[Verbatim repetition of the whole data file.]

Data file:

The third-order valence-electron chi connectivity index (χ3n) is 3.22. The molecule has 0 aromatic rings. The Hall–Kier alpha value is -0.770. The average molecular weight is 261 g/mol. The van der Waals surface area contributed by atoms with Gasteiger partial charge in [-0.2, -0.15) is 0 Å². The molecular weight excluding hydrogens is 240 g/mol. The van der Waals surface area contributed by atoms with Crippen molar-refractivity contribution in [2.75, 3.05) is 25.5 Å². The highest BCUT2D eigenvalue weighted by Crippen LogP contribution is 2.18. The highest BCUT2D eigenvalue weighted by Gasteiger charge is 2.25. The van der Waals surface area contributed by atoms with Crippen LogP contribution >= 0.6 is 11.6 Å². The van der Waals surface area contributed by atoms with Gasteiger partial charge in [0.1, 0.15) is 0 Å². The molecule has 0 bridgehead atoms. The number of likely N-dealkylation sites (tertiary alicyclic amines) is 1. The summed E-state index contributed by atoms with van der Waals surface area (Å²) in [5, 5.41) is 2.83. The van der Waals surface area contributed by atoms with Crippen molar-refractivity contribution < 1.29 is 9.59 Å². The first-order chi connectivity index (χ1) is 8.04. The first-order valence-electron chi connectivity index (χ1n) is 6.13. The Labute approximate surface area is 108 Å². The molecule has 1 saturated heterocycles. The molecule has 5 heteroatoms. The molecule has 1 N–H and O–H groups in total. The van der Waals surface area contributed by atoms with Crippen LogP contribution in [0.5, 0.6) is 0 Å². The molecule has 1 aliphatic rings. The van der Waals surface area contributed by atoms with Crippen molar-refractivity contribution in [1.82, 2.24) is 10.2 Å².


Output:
The third-order valence-electron chi connectivity index (χ3n) is 3.22. The molecule has 0 aromatic rings. The Hall–Kier alpha value is -0.770. The average molecular weight is 261 g/mol. The van der Waals surface area contributed by atoms with Gasteiger partial charge in [-0.2, -0.15) is 0 Å². The molecular weight excluding hydrogens is 240 g/mol. The van der Waals surface area contributed by atoms with Crippen molar-refractivity contribution in [2.75, 3.05) is 25.5 Å². The highest BCUT2D eigenvalue weighted by Crippen LogP contribution is 2.18. The highest BCUT2D eigenvalue weighted by Gasteiger charge is 2.25. The van der Waals surface area contributed by atoms with Crippen LogP contribution >= 0.6 is 11.6 Å². The van der Waals surface area contributed by atoms with Gasteiger partial charge in [0.1, 0.15) is 0 Å². The molecule has 0 bridgehead atoms. The number of likely N-dealkylation sites (tertiary alicyclic amines) is 1. The summed E-state index contributed by atoms with van der Waals surface area (Å²) in [5, 5.41) is 2.83. The van der Waals surface area contributed by atoms with Crippen molar-refractivity contribution < 1.29 is 9.59 Å². The first-order chi connectivity index (χ1) is 8.04. The first-order valence-electron chi connectivity index (χ1n) is 6.13. The Labute approximate surface area is 108 Å². The molecule has 1 saturated heterocycles. The molecule has 5 heteroatoms. The molecule has 1 N–H and O–H groups in total. The van der Waals surface area contributed by atoms with Crippen LogP contribution in [0.5, 0.6) is 0 Å². The molecule has 1 aliphatic rings. The van der Waals surface area contributed by atoms with Crippen molar-refractivity contribution in [1.82, 2.24) is 10.2 Å².